“We have been here since time immemorial. ”
There is perhaps no expression more pervasive in Indian country than this. (Insert the obligatory references “skoden” and “ayy”.) The meaning of the phrase is clear: Indigenous peoples have existed on and managed these lands for much longer than modern conceptions of time or human history have ever recognized. This truth – this made – is written in our stories, in our bodies and in our natural parents. So why is it that findings and Indigenous voices continue to be ignored, even when they are proven to be correct?
Yesterday, The New York Times covered a study published in Science, who found evidence of a set of footprints preserved in White Sands National Park in New Mexico dating back 23,000 years. This unprecedented discovery, as it is framed in the Times, officially extends the confirmed appearance of human activity on the North American continent by 10,000 years beyond the previous mark consecrated by so-called experts in the field of archeology.
“I think this is probably the greatest discovery about the settlement of America in a hundred years.”
Human footprints in New Mexico are at least 23,000 years old, according to one study, suggesting people may have arrived 10,000 years earlier than scientists thought. https://t.co/cmjgCCGNo7 pic.twitter.com/D5JHxDT9gb
– The New York Times (@nytimes) September 24, 2021
“This is probably the greatest discovery about the settlement of America in a hundred years,” said Ciprian Ardelean, archaeologist at the Autonomous University of Zacatecas. Times. This story, and this quote in particular, was share thousands of times now. People across America – the majority of whom have only arrived in the past five centuries – will likely raise their eyebrows and view the news as revealing only in the sense that it delves into a story that matters little to them. After all, archaeologists and biologists aside, what is the difference between 10,000 years and 23,000 years of Indigenous land management if the systems and structures of the present moment are designed to trap us – and our sovereignty – in the depths of this cavernous past?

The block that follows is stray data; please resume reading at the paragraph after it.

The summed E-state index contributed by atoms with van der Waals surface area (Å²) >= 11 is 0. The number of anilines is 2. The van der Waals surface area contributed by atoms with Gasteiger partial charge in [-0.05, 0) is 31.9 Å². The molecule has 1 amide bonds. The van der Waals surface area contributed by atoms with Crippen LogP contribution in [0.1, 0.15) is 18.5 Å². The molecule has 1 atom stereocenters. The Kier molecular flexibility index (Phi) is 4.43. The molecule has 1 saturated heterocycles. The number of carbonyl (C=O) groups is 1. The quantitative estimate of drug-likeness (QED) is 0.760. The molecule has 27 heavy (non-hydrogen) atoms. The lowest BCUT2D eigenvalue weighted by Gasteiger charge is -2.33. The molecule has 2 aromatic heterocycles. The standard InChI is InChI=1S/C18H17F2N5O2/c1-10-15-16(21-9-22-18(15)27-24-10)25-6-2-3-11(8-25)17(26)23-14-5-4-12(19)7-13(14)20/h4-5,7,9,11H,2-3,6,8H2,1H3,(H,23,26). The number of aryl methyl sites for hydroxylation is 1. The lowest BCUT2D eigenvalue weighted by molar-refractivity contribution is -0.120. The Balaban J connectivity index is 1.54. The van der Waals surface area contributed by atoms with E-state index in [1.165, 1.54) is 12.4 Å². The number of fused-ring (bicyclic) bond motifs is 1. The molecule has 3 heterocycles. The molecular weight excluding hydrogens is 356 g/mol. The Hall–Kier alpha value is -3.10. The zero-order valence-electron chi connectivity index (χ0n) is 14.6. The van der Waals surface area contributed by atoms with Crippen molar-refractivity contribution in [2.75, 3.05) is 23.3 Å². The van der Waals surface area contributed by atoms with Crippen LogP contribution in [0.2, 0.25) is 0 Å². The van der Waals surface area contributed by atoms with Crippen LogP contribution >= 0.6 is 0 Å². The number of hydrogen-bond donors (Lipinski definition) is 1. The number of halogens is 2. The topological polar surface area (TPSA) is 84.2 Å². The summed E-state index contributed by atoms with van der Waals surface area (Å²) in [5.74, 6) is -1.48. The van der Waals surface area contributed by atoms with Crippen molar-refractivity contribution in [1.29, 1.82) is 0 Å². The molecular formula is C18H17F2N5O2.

The academy’s interest in determining the exact time and year when humans first set foot on these lands has attracted an immense amount of funds for excavations and field sites, studies published. and mainstream reporting, while failing to even feign the slightest interest or concern in Indigenous peoples and what we might have to say or think about the Ivory Tower’s confirmation of the existence of our ancestors. Anyone who didn’t read the mainstream coverage would walk away without a clue that this is in fact an Indigenous story, and not just a triumphant discovery of the science of capital. Not a single native citizen, historian, elder, storyteller, biologist, geneticist or archaeologist was cited in the article, and the word “native” or “native” did not appear once. This discovery and the knowledge that goes with it, you see, is wholly owned and mentored by people who, in the grand scheme of history, have only known this land for a moment. Apparently, they can’t help but view the footprints they discovered, not as native, but simply as evidence.
Anyone who didn’t read the mainstream coverage would walk away without a clue that this is in fact an Indigenous story, and not just a triumphant discovery of the science of capital.